ASX to fall as Aussie households warned of more financial pain

·Personal Finance Editor
·2-min read
The ASX board showing prices in the red and Australian currency.
The ASX is expected to fall this morning as Aussie households brace for more financial pain. (Source: Getty)

ASX: The local market is expected to fall this morning in response to interest rates increasing in other nations around the world.

This comes after the ASX suffered its third fall in four sessions on Wednesday off the back of an anxious US session.

Wall Street: US stocks closed lower on Thursday to cap a turbulent session after the Federal Reserve’s latest policy announcement and subsequent remarks from chair Jerome Powell sent markets into disarray.

Taxi levy: NSW rideshare and taxi passengers will pay levies for another two years as taxi licence owners move a step closer to securing further compensation.

The government has outlined its plan to deliver a further $500 million to licence holders, on top of $145 million in payments already doled out.

Budget bust: The Assistant Treasurer has flagged further stress for household budgets following a spike in US interest rates.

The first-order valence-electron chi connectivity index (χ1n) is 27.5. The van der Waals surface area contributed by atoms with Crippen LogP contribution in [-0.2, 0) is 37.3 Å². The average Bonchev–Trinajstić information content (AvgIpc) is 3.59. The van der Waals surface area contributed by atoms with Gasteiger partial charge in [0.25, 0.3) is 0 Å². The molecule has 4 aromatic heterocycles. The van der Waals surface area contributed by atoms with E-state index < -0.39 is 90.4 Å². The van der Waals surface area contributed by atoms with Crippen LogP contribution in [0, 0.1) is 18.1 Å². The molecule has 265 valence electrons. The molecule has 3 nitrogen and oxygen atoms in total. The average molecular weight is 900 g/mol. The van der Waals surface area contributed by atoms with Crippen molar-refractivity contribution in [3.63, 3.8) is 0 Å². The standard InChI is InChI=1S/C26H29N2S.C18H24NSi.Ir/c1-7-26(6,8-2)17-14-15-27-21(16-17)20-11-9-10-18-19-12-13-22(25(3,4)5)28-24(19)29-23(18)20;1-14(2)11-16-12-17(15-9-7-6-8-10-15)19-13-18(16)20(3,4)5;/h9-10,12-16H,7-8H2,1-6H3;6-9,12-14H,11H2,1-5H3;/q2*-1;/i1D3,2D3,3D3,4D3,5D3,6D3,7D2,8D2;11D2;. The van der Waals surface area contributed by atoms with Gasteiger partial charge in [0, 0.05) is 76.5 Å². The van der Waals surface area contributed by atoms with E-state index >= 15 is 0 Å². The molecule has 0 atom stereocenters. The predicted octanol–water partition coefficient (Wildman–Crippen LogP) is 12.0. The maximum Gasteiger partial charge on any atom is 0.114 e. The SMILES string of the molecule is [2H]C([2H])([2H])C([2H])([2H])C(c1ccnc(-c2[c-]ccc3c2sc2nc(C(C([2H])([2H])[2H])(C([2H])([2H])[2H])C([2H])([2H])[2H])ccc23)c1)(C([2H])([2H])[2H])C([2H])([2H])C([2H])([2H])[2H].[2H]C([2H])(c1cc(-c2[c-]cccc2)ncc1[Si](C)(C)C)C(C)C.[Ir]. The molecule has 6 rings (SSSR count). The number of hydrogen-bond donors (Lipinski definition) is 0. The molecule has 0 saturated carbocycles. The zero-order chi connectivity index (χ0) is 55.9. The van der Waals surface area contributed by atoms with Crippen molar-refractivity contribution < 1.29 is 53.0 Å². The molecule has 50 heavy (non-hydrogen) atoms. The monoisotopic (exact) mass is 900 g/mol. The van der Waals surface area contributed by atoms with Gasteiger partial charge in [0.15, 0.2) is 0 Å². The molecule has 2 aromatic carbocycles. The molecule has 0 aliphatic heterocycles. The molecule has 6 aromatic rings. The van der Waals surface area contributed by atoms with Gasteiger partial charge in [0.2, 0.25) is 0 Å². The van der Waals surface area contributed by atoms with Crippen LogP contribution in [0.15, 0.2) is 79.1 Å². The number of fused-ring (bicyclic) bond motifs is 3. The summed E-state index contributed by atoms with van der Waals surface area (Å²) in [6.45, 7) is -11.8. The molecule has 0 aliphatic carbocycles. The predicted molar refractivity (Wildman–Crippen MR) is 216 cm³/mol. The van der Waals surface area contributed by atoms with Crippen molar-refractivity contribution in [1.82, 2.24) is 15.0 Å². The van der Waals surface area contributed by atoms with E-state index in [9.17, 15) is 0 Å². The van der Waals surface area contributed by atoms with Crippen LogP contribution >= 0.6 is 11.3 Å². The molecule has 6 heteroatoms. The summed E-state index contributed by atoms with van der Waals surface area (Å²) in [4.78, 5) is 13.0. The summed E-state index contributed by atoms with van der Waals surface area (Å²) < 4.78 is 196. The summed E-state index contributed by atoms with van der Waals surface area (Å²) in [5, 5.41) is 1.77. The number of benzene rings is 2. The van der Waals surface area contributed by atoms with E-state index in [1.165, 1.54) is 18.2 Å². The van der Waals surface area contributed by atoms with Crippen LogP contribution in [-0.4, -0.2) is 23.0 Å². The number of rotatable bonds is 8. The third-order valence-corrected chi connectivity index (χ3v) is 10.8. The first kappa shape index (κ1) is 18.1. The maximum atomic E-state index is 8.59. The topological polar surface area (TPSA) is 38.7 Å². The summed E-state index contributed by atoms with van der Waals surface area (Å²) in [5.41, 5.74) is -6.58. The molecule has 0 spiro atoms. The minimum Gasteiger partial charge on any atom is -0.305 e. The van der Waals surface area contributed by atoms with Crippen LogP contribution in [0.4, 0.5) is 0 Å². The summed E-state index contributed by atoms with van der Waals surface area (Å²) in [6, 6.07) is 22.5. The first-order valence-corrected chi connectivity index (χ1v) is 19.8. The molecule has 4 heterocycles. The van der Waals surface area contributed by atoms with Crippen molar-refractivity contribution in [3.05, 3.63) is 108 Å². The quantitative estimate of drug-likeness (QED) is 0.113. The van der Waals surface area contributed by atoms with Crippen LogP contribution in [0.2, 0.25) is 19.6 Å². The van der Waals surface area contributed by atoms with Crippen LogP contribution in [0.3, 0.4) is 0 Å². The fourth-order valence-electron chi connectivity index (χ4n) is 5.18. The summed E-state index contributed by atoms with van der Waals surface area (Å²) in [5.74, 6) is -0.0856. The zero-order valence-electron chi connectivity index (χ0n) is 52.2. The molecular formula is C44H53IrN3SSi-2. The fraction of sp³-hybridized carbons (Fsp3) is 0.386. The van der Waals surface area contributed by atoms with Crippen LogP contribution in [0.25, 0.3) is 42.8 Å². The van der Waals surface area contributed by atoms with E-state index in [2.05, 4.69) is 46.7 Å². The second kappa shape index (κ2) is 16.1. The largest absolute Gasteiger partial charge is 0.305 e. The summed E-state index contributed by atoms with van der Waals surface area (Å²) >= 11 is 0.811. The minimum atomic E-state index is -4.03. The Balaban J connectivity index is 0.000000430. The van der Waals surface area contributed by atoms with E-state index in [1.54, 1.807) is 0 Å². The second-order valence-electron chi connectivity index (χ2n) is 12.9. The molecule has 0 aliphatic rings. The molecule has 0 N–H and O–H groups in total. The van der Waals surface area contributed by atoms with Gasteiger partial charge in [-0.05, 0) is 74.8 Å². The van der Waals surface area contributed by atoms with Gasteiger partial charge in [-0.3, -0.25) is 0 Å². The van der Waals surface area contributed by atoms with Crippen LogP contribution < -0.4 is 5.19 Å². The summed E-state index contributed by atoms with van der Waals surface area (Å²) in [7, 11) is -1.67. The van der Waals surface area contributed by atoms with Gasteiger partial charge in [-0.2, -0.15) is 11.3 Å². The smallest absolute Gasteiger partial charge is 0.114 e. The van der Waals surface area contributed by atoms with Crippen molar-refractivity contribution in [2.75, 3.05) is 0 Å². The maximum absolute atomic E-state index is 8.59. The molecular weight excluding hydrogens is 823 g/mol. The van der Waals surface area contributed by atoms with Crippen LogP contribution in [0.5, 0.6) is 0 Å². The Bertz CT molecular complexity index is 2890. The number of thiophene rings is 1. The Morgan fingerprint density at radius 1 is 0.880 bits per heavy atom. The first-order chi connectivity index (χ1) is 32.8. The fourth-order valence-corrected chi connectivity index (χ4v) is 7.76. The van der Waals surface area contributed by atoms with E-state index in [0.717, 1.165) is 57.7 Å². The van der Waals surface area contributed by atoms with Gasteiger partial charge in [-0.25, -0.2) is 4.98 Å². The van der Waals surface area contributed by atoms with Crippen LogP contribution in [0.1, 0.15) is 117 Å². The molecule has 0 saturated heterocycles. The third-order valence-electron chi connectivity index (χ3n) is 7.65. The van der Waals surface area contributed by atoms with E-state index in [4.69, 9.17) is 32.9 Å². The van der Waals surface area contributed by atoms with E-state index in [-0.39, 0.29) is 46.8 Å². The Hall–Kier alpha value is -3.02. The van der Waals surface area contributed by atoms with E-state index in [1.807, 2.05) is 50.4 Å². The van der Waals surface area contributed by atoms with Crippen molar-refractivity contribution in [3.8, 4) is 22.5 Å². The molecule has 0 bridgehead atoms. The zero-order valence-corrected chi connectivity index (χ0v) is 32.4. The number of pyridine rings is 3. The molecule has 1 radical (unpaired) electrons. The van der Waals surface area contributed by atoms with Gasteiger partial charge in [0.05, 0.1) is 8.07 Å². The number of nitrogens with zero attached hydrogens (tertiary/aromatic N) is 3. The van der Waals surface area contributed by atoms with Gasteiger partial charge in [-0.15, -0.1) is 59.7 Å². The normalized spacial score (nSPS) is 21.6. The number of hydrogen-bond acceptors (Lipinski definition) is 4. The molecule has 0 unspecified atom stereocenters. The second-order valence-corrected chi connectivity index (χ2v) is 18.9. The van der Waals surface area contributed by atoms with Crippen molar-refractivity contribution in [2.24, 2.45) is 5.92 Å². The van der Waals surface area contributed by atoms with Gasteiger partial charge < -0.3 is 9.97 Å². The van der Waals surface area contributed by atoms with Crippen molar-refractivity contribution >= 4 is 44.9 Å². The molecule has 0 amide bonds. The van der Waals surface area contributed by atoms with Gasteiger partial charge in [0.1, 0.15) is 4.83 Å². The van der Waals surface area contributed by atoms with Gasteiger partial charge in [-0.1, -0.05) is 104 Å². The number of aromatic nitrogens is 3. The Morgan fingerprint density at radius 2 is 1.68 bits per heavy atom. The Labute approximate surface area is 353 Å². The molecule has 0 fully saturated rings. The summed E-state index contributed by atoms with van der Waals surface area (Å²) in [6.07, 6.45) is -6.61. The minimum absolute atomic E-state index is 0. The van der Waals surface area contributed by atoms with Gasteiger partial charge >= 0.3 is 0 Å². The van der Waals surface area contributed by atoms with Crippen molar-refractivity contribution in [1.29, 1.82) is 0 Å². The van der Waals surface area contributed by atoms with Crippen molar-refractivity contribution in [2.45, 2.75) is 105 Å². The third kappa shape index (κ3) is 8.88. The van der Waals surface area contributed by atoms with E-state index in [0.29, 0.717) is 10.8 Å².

Stephen Jones said Australia's economy wasn't immune to international pressures, including from the US.

Airport chaos: High winds and heavy rainfall led to hundreds of travellers being stranded at airports around the country as dozens of flights coming in and out of Sydney were cancelled.

Up to 40 flights due to land or depart were cancelled on Thursday morning as severe weather warnings were issued by the Bureau of Meteorology.

Crypto: Work on an Australian regulation regime for cryptocurrency is expected to step up next year.

The Assistant Treasurer said about 1 million Australians had invested in what he described as a "very opaque market".

Reef research: As ocean temperatures continue to rise, scientists are calling for a global approach to climate-related reef research.

Australian researchers have been tracking the country's reef populations for more than a decade and say warmer water affects tropical and temperate reef fish communities differently.

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